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Market Overview

Winning India: Walmart Vs. Amazon


On May 10 2018, in a single stroke, Walmart Inc (NYSE: WMT) completed its largest acquisition to date. As the international battle for a share of the e-commerce market heats up, Walmart and, Inc. (NASDAQ: AMZN) both turned to the world’s fastest growing economy to establish there a firm foothold. Seeking a quick entry into the Indian e-commerce market, Walmart executives agreed to shell out a staggering $17 billion in a bid to acquire a majority 77 percent stake in India’s largest e-commerce provider, Flipkart.

The move has attracted both praise and criticism from the international business community. Some claim that it was a major win over Jeff Bezos’ Amazon, who was also a frontrunner in the bid to acquire the company. Others claim that it is a useless asset for Walmart, which will add no value in the long-run.

Here are all of your questions answered about the Walmart-Flipkart deal.

Why India?

With the cash reserves and assets that these business groups possess, it is no secret that both Walmart and Amazon could have targeted any other market in the world. So, why India? As it turns out, India is one of the most lucrative markets when it comes to e-commerce, especially in the coming years.

The reason for this goes back to 2014, when Narendra Modi won the parliamentary elections and became Prime Minister of India. As a part of his manifesto, Modi promised a digital push in India, pledging to bring technology into the mainstream and put it to work for the economy. As the government pushed for an increased use of technology in daily life, Modi pushed the use of digital payment methods over cash, which subsequently also enhanced the use of online shopping websites. Placed perfectly in the mix was

Between 2014 and 2018, e-commerce sales in India more than tripled, and are predicted to rise by another 141 percent by 2021, according to eMarketer.

Moving away from the more industry centric reasons to put India first, general traits inherent in India’s economy put them on top too. In statistics compiled by the World Bank, India’s household spending grew by about 8.7 percent in 2016, the fastest rate in the world, ahead of China at 7.8 percent and the U.S., lagging at 2.73 percent. Furthermore, India’s economy also led the world in GDP growth, at 7.4 percent growth in 2017.

More Importantly, Why Flipkart?

If corporations with a combined market capitalization of over $1 trillion are looking to acquire you for a price double the GDP of Fiji, you must be doing something right. And in Flipkart’s case, it is doing everything right. Flipkart, of India’s $35 billion e-commerce market, controls a stake of around 34 percent, according to Euromonitor. This makes them the largest single player in the market, ahead of both Amazon India, and Snapdeal, another local competitor. Had Amazon won the deal, Amazon would have controlled nearly 61 percent of the Indian e-commerce market. These facts show us just why this deal was so important to the two companies.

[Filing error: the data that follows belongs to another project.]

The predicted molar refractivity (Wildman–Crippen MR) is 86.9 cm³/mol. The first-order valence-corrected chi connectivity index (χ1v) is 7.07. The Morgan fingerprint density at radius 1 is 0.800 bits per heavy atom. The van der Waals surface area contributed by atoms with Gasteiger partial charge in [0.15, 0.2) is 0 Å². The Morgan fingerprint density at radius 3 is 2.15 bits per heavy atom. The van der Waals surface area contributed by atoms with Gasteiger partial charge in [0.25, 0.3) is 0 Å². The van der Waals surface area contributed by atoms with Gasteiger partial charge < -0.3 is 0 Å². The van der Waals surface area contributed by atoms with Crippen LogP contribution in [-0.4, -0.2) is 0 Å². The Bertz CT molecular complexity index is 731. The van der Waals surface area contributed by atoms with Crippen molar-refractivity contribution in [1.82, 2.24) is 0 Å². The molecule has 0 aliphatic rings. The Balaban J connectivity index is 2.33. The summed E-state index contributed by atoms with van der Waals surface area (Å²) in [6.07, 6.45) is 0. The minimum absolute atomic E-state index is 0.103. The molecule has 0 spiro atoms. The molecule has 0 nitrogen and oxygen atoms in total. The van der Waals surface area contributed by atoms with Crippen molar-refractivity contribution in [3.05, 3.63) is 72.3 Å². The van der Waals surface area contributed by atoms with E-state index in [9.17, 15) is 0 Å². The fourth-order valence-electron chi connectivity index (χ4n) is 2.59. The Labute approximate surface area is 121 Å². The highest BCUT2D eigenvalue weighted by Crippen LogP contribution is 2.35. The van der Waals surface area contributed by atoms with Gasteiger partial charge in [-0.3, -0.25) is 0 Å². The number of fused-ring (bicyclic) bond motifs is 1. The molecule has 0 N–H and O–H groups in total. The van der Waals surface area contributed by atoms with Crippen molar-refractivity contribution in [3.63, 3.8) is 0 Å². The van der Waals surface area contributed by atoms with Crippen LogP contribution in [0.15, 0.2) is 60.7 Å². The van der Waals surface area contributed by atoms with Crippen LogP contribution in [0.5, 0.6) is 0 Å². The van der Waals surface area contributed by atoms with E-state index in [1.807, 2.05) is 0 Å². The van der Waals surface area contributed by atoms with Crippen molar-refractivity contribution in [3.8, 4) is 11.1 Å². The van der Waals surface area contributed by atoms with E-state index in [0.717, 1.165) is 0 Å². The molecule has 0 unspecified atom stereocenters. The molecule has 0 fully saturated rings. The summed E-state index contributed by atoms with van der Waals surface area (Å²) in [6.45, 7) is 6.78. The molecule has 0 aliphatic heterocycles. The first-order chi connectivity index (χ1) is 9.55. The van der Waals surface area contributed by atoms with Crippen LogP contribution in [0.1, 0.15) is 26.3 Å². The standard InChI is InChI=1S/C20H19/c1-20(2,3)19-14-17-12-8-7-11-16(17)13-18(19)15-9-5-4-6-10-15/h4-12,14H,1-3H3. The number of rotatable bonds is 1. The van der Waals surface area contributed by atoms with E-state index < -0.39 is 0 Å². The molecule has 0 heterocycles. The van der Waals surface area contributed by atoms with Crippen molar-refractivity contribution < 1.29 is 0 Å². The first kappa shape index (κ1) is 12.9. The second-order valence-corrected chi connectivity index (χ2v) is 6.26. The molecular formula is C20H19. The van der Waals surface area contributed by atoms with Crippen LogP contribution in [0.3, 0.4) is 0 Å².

Timing and placement was also an important factor that plays into Flipkart’s success. Brick-and-mortar retail has been preferred to e-commerce in India for a long time. While the retail industry in the U.S. is perishing, it has thrived in India. The benefits of e-commerce that originated in the U.S. have yet to be fully realized in India, but the wave is about to hit.

Amazon was long a loss-maker in the U.S. market, before its fortuned changed all of a sudden and it has grown to become one of the largest corporations in the world. Flipkart is still in this phase, and it is the value from the sudden predicted growth which Walmart seeks.

Flipkart’s loss-making accounts were the biggest concern for investors. After all, why spend so much on a company that, at the end of the day, is making a loss? The answer to this lies in what Walmart can offer to Flipkart. Amazon made a loss for so long because they had to make it on their own. Flipkart, now with access to Walmart’s capital, assets, experience and supply chain systems can no doubt catalyze their growth and turn their losses into profits very soon.

Walmart’s share price did fall over 3.5% on May 8th, as news about the deal began to precipitate and investors worried about short-term gains. The company did respond, saying that Flipkart’s losses should affect Walmart only for the very short-term, with the long-term value being much greater than the short-term losses.

What About Amazon?

While Amazon executives did not comment upon losing the deal. Jeff Bezos has already committed to spending $5 billion to enhance its presence in the Indian e-commerce markets. Losing the deal is surely not a sign that Amazon will stop trying. Some have suggested that Amazon can team up with local competitor Snapdeal, but this seems highly unlikely given Snapdeal’s negligible market share when compared to Flipkart and Amazon India.

India will continue to be an important focus for Bezos and his team, and it will be interesting to see what new move Amazon pulls out to one-up Walmart after this major win. The Indian e-commerce market is surely going to be an industry which will see a lot of activity in the coming months and years.

The preceding article is from one of our external contributors. It does not represent the opinion of Benzinga and has not been edited.


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